Online usernames differ from real life names considerably. Three key differences can be seen between online and real life names: names are required for all social participation, users choose their own names, and users can easily change names. These differences entail significant ramifications for identity perception and development.
In our offline society everyone has a name, although these names are not used in all contexts. It is possible to have social interactions and relationships in real life without knowing someone’s name - such as friendly banter with the coffee shop cashier. Appearance is arguably the most important identity-discerning factor in offline interactions, whereas online it can often be one’s username. In many online environments usernames are not only required to join, but one’s name is constantly visible to other participants. In text-only environments, such as chats and MUDs, using a name becomes the only way to specifically address a message to another user. Even users in graphical online spaces, where avatars and proxemics are fully capable of indicating the target of messages, often use names in messages.
Being given a name is a hallmark of real life identity formation – and it is an act where one is powerless. In contrast, online life typically begins when users choose their own name, thus forging their own identities. Real life names are a reflection of one’s parents, culture, and socio-economic group; online users are free of these constraints and can choose names inspired by literature, pop-culture, mythology, or character qualities. Real life Marys and Johns are replaced by more evocative Merlin, Blackwinter, chupchups, and Satan. While my username is often just my name, glen farrelly, usernames can offer anonymity. The anonymity of usernames with no ties to offline identities permits the adoption of new personae that safely permits exploration of identity issues with little chance of repercussions.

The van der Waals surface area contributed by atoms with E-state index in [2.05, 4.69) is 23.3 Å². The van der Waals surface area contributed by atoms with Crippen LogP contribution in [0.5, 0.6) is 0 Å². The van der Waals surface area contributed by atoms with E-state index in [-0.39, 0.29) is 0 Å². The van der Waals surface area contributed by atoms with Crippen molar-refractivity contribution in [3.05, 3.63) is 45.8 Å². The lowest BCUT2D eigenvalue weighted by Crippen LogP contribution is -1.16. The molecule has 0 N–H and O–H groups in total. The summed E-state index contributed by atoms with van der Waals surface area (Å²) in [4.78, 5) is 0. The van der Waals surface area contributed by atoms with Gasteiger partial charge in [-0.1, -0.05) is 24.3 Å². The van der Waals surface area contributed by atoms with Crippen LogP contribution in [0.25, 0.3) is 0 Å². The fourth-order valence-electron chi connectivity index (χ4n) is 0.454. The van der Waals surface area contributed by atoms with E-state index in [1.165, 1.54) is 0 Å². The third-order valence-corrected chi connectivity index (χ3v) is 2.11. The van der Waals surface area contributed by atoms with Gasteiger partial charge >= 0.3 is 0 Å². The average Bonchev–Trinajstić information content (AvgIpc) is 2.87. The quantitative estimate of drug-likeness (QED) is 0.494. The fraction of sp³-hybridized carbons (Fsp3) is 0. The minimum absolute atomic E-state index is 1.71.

Users may wish to change their online identities. In most online services name changes are quick, simple, and free, whereas changing one’s name in the real world is a time-consuming, legal process that is rarely used (except with marriage). Online users may change their name to start a new persona, to work through new issues, to present a new facet of their personality, or to remove baggage amassed with prior persona. The freedom to easily change one’s name is key to facilitating an environment with little social risk to one’s actions. While this has both positive and negative outcomes, it does allow users to explore aspects of their identity. The chance to start over again with a new name and resulting new identity is readily available.
Names in real life may reveal qualities of one’s background, but do not afford much opportunity for using one’s name to develop identity. The easy adoption of online identities via choice of usernames appears to have the potential of encouraging people to break free from some of the cultural and gender baggage forced upon them by their real names and fosters positive identity development.